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      Community-based health efforts for the prevention of falls in the elderly

      1 , 2 , 3

      Clinical Interventions in Aging

      Dove Medical Press

      fall, fracture, prevention, public health

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          Abstract

          Falls are a major public health problem in the elderly population. The associated health care cost is great. It has therefore become an important public health matter to evaluate those interventions that might be effective in reducing the risk of falls. Risk factors that predict an increased risk of falling are described. We discuss interventions that can be employed in the community to reduce the risk of falls and associated injuries by discipline, including physiotherapy, occupational therapy, and physician-led interventions. We also discuss the cost-effectiveness of such interventions.

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          Most cited references 78

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          Falls in older people: epidemiology, risk factors and strategies for prevention.

          Falls are a common and often devastating problem among older people, causing a tremendous amount of morbidity, mortality and use of health care services including premature nursing home admissions. Most of these falls are associated with one or more identifiable risk factors (e.g. weakness, unsteady gait, confusion and certain medications), and research has shown that attention to these risk factors can significantly reduce rates of falling. Considerable evidence now documents that the most effective (and cost-effective) fall reduction programmes have involved systematic fall risk assessment and targeted interventions, exercise programmes and environmental-inspection and hazard-reduction programmes. These findings have been substantiated by careful meta-analysis of large numbers of controlled clinical trials and by consensus panels of experts who have developed evidence-based practice guidelines for fall prevention and management. Medical assessment of fall risks and provision of appropriate interventions are challenging because of the complex nature of falls. Optimal approaches involve interdisciplinary collaboration in assessment and interventions, particularly exercise, attention to co-existing medical conditions and environmental inspection and hazard abatement.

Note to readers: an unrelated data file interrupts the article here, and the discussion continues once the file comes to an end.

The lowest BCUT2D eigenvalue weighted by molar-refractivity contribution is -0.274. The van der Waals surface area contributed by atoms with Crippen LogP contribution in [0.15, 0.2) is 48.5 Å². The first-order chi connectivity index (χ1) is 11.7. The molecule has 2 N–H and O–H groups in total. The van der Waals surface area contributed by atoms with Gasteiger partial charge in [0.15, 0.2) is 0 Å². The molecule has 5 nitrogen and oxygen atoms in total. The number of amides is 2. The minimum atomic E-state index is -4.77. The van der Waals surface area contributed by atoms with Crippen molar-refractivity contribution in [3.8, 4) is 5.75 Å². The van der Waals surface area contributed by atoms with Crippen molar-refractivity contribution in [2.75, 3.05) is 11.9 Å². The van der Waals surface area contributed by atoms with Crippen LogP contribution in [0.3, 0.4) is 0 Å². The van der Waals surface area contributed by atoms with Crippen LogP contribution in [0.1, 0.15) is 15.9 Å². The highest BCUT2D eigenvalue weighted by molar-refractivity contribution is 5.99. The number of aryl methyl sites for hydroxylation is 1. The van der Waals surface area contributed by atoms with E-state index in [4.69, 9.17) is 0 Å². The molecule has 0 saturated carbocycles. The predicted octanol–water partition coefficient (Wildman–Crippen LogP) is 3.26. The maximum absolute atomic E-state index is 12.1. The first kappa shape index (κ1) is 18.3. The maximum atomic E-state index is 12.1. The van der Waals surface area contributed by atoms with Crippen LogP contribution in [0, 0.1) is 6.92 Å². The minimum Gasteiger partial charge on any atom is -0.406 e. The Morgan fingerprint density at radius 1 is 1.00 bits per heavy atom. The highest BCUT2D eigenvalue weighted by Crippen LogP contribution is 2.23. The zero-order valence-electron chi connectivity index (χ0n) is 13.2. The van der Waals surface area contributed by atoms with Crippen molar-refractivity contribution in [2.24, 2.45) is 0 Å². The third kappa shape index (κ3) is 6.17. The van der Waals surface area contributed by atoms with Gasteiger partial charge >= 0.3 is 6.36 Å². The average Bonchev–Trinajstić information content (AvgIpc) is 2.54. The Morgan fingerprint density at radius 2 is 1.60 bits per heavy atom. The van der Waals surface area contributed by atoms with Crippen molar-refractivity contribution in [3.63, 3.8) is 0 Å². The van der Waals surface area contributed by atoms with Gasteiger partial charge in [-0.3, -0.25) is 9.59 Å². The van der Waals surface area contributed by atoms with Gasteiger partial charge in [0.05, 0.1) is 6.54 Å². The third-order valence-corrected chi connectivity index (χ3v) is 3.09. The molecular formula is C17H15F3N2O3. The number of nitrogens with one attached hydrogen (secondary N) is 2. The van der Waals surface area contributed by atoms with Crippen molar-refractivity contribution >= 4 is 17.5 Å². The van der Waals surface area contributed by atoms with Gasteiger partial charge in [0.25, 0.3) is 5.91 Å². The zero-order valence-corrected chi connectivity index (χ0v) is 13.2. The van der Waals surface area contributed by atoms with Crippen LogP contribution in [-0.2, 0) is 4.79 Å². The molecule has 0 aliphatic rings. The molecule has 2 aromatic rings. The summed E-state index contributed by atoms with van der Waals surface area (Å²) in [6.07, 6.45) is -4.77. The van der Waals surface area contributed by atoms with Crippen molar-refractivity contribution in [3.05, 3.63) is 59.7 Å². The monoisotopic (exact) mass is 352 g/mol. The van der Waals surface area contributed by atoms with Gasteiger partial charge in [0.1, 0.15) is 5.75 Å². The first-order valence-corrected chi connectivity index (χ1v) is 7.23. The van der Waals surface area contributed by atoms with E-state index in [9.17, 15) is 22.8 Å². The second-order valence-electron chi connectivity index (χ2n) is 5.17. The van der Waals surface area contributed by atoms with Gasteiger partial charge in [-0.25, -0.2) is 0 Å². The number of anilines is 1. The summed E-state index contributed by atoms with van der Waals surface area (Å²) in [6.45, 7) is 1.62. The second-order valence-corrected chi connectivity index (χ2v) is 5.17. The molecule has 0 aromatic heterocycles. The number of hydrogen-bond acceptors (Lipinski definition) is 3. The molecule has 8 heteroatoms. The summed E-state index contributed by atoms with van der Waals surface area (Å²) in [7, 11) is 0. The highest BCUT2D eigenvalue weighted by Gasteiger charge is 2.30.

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            Development of a common outcome data set for fall injury prevention trials: the Prevention of Falls Network Europe consensus.

            The prevention of injury associated with falls in older people is a public health target in many countries around the world. Although there is good evidence that interventions such as multifactorial fall prevention and individually prescribed exercise are effective in reducing falls, the effect on serious injury rates is unclear. Historically, trials have not been adequately powered to detect injury endpoints, and variations in case definition across trials have hindered meta-analysis. It is possible that fall-prevention strategies have limited effect on falls that result in injuries or are ineffective in populations who are at a higher risk of injury. Further research is required to determine whether fall-prevention interventions can reduce serious injuries. Prevention of Falls Network Europe (ProFaNE) is a collaborative project to reduce the burden of fall injury in older people through excellence in research and promotion of best practice (www.profane.eu.org). The European Commission funds the network, which links clinicians, members of the public, and researchers worldwide. The aims are to identify major gaps in knowledge in fall injury prevention and to facilitate the collaboration necessary for large-scale clinical research activity, including clinical trials, comparative research, and prospective meta-analysis. Work is being undertaken in a 4-year program. As a first step, the development of a common set of outcome definitions and measures for future trials or meta-analysis was considered.